Nasoseptal “Rescue” flap: A novel modification of the nasoseptal flap technique for pituitary surgery

Authors


  • Presented at the Triological Society 113th Annual Meeting, Las Vegas, Nevada, U.S.A., April 30 to May 1, 2010, and at the 4th World Congress for Endoscopic Surgery of the Brain, Skull Base, and Spine, Pittsburgh, Pennsylvania, U.S.A., April 28–30, 2010.

  • The authors have no funding, financial relationships, or conflicts of interest to disclose.

Abstract

Objectives:

The introduction of the pedicled nasoseptal flap (NSF) has decreased postoperative cerebrospinal fluid (CSF) leak rates from >20% to <5% during expanded endoscopic skull base surgery. The NSF must be raised at the beginning of the operation to protect the posterior pedicle during the expanded sphenoidotomy. However, in most pituitary tumor cases, an intraoperative CSF leak is not expected but at times encountered. In these cases, a “rescue” flap approach can be used, which consists of partially harvesting the most superior and posterior aspect of the flap to protect its pedicle and provide access to the sphenoid face during the approach. The rescue flap can be fully harvested at the end of the case if the resultant defect is larger than expected, or if an unexpected CSF leak develops. This technique minimized septum donor site morbidity for those patients without intraoperative CSF leaks.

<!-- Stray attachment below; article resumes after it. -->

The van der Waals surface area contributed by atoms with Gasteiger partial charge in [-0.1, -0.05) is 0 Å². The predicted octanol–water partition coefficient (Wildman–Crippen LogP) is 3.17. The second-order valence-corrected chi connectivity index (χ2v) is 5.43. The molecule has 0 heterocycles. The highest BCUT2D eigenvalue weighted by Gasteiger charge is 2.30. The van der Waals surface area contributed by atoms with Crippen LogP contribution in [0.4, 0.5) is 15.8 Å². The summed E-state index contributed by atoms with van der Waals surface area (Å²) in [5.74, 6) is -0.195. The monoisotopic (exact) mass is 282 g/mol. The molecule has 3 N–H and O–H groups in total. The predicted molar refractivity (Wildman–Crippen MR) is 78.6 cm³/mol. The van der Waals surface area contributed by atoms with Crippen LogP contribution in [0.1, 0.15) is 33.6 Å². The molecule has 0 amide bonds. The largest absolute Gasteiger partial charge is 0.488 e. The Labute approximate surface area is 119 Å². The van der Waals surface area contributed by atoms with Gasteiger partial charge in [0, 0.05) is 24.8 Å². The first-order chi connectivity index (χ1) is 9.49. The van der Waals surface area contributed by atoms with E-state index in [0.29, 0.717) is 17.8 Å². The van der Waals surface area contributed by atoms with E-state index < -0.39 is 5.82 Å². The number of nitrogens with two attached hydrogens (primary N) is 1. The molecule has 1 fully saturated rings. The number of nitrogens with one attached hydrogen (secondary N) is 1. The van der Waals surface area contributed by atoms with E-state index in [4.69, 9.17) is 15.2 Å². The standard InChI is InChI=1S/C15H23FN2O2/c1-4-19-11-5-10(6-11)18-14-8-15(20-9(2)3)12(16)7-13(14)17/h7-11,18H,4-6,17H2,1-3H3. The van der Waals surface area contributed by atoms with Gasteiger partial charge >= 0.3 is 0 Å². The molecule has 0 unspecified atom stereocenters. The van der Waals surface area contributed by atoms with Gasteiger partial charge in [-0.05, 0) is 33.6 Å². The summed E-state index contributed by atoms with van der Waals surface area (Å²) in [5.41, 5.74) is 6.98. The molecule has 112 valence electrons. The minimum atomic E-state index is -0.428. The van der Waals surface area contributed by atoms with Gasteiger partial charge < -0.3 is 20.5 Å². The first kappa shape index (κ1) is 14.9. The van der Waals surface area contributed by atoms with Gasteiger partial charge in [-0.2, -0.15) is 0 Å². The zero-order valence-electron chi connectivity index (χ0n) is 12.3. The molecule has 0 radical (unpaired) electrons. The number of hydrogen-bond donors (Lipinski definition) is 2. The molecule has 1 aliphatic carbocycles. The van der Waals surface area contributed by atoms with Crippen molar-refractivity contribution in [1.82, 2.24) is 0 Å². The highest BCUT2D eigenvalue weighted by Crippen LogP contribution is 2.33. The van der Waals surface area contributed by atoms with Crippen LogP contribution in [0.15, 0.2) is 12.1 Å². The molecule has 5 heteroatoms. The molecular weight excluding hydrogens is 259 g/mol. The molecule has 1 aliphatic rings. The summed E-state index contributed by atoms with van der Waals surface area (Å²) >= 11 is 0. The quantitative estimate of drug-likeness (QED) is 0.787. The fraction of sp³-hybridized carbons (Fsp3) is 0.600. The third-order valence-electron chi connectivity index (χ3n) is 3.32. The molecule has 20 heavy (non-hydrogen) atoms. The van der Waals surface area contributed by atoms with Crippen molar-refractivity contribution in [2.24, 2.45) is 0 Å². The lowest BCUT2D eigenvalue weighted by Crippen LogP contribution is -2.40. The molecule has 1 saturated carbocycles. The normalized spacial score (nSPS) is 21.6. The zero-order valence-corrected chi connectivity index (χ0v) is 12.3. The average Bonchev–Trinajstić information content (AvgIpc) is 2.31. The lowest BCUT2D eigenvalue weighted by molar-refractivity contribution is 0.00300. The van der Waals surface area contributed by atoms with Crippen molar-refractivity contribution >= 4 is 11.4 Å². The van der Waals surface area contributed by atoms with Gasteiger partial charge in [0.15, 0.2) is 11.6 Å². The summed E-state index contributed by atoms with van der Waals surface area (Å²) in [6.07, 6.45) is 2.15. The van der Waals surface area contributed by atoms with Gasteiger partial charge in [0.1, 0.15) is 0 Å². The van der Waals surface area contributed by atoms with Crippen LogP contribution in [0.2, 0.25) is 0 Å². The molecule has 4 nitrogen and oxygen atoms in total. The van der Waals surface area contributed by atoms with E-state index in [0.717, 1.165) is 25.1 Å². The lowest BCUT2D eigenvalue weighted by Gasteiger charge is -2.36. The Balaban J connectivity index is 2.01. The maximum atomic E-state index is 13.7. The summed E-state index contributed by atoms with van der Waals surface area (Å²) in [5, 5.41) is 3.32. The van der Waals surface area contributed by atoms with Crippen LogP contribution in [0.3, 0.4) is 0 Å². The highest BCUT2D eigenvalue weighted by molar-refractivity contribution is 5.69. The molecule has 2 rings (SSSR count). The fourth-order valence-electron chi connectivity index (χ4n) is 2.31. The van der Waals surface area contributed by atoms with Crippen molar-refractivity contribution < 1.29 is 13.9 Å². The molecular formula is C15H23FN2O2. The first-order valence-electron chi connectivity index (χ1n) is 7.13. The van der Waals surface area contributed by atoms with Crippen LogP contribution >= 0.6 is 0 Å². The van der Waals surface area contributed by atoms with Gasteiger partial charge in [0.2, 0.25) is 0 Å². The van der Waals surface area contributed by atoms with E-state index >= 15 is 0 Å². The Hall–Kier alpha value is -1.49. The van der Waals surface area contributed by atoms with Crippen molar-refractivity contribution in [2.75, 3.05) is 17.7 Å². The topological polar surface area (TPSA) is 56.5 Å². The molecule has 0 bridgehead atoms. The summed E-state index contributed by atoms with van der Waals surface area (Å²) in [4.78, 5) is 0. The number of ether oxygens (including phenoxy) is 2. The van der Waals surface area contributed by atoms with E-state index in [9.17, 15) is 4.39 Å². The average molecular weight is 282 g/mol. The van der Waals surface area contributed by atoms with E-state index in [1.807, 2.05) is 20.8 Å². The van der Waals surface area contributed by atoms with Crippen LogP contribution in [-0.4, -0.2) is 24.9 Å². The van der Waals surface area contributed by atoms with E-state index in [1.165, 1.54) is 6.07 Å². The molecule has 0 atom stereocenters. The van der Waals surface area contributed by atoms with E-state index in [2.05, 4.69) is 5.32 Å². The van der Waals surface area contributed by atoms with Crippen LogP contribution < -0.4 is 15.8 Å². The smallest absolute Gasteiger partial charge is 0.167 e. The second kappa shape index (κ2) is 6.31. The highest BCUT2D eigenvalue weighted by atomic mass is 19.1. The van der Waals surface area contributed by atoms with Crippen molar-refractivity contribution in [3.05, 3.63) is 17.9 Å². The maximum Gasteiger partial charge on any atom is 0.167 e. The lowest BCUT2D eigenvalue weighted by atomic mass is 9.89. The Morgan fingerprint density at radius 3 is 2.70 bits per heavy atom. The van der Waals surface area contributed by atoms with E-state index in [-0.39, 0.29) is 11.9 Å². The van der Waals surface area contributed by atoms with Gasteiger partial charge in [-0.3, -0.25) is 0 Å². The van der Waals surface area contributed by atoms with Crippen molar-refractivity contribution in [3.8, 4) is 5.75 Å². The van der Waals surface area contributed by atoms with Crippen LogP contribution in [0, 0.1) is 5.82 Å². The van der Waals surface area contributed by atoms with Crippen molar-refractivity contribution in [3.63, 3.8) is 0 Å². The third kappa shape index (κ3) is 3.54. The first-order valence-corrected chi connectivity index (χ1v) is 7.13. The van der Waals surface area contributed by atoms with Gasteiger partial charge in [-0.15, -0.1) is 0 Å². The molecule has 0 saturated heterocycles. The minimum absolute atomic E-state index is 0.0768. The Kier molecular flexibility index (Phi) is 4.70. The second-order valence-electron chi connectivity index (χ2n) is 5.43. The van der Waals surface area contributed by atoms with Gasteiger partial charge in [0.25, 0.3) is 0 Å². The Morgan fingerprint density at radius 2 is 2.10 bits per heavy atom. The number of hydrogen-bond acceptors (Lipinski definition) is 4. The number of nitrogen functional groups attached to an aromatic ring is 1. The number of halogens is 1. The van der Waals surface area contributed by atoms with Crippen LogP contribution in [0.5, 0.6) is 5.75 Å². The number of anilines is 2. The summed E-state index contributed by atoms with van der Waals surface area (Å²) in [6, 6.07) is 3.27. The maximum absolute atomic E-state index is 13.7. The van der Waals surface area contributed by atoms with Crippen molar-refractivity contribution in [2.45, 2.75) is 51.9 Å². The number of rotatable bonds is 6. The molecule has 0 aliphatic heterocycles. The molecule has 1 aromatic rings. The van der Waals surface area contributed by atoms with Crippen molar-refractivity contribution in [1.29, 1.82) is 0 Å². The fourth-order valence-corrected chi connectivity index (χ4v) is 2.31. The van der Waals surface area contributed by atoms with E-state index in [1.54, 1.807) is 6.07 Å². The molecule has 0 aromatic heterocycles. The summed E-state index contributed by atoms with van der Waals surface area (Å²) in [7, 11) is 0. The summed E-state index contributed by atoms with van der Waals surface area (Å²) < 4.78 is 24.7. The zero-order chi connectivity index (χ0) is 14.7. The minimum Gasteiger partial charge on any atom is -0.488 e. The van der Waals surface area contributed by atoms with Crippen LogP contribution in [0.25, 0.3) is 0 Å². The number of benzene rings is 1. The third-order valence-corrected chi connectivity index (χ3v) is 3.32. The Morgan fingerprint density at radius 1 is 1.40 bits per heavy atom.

Results:

The rescue flap technique allows for binaural and bimanual access to the sella without compromise of the pedicle during the extended sphenoidotomies and tumor removal. If an intraoperative CSF leak is encountered, the rescue flap is then converted into a normal nasoseptal flap for skull base reconstruction. If no leak is obtained, then the patient does not suffer additional donor site morbidity from the full flap harvest.

Conclusions:

This new technique allows for sellar tumor removal prior to the nasoseptal harvest, thereby eliminating donor site morbidity for those pituitary tumor patients who do not have an intraoperative CSF leak.

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